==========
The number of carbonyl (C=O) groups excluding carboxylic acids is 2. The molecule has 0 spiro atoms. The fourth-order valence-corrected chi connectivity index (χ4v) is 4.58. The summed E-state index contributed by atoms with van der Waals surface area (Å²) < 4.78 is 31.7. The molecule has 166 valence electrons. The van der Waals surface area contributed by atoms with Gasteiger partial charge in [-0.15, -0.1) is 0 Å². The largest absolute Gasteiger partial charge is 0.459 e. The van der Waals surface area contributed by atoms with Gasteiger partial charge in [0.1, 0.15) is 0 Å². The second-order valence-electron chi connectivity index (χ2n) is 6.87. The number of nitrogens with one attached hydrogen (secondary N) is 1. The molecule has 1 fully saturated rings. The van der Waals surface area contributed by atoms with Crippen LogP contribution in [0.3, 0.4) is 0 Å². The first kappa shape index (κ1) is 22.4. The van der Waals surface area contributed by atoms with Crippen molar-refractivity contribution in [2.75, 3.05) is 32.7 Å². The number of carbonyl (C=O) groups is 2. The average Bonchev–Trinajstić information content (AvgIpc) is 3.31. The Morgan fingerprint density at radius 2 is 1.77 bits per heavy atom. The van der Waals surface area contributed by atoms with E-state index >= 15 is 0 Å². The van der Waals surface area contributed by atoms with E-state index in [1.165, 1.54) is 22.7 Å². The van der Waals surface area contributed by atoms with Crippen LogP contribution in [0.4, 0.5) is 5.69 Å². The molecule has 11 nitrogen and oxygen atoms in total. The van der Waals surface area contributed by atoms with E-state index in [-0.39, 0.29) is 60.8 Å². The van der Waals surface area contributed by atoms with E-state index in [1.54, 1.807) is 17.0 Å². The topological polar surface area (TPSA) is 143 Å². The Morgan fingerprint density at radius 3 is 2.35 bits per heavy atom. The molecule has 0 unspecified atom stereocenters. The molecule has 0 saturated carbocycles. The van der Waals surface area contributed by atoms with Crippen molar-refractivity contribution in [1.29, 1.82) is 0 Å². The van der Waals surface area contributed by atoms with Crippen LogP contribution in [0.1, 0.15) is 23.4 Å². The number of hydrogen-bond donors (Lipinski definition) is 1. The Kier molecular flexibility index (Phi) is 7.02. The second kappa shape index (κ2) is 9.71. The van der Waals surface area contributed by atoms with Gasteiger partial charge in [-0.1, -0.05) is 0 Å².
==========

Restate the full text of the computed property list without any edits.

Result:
The number of carbonyl (C=O) groups excluding carboxylic acids is 2. The molecule has 0 spiro atoms. The fourth-order valence-corrected chi connectivity index (χ4v) is 4.58. The summed E-state index contributed by atoms with van der Waals surface area (Å²) < 4.78 is 31.7. The molecule has 166 valence electrons. The van der Waals surface area contributed by atoms with Gasteiger partial charge in [-0.15, -0.1) is 0 Å². The largest absolute Gasteiger partial charge is 0.459 e. The van der Waals surface area contributed by atoms with Gasteiger partial charge in [0.1, 0.15) is 0 Å². The second-order valence-electron chi connectivity index (χ2n) is 6.87. The number of nitrogens with one attached hydrogen (secondary N) is 1. The molecule has 1 fully saturated rings. The van der Waals surface area contributed by atoms with Crippen LogP contribution in [0.3, 0.4) is 0 Å². The first kappa shape index (κ1) is 22.4. The van der Waals surface area contributed by atoms with Crippen molar-refractivity contribution in [2.75, 3.05) is 32.7 Å². The number of carbonyl (C=O) groups is 2. The average Bonchev–Trinajstić information content (AvgIpc) is 3.31. The Morgan fingerprint density at radius 2 is 1.77 bits per heavy atom. The van der Waals surface area contributed by atoms with E-state index >= 15 is 0 Å². The van der Waals surface area contributed by atoms with E-state index in [1.165, 1.54) is 22.7 Å². The van der Waals surface area contributed by atoms with Crippen LogP contribution in [0.4, 0.5) is 5.69 Å². The molecule has 11 nitrogen and oxygen atoms in total. The van der Waals surface area contributed by atoms with E-state index in [-0.39, 0.29) is 60.8 Å². The van der Waals surface area contributed by atoms with E-state index in [1.54, 1.807) is 17.0 Å². The topological polar surface area (TPSA) is 143 Å². The Morgan fingerprint density at radius 3 is 2.35 bits per heavy atom. The molecule has 0 unspecified atom stereocenters. The molecule has 0 saturated carbocycles. The van der Waals surface area contributed by atoms with Crippen molar-refractivity contribution in [1.29, 1.82) is 0 Å². The van der Waals surface area contributed by atoms with Crippen LogP contribution in [0.1, 0.15) is 23.4 Å². The number of hydrogen-bond donors (Lipinski definition) is 1. The Kier molecular flexibility index (Phi) is 7.02. The second kappa shape index (κ2) is 9.71. The van der Waals surface area contributed by atoms with Gasteiger partial charge in [-0.1, -0.05) is 0 Å².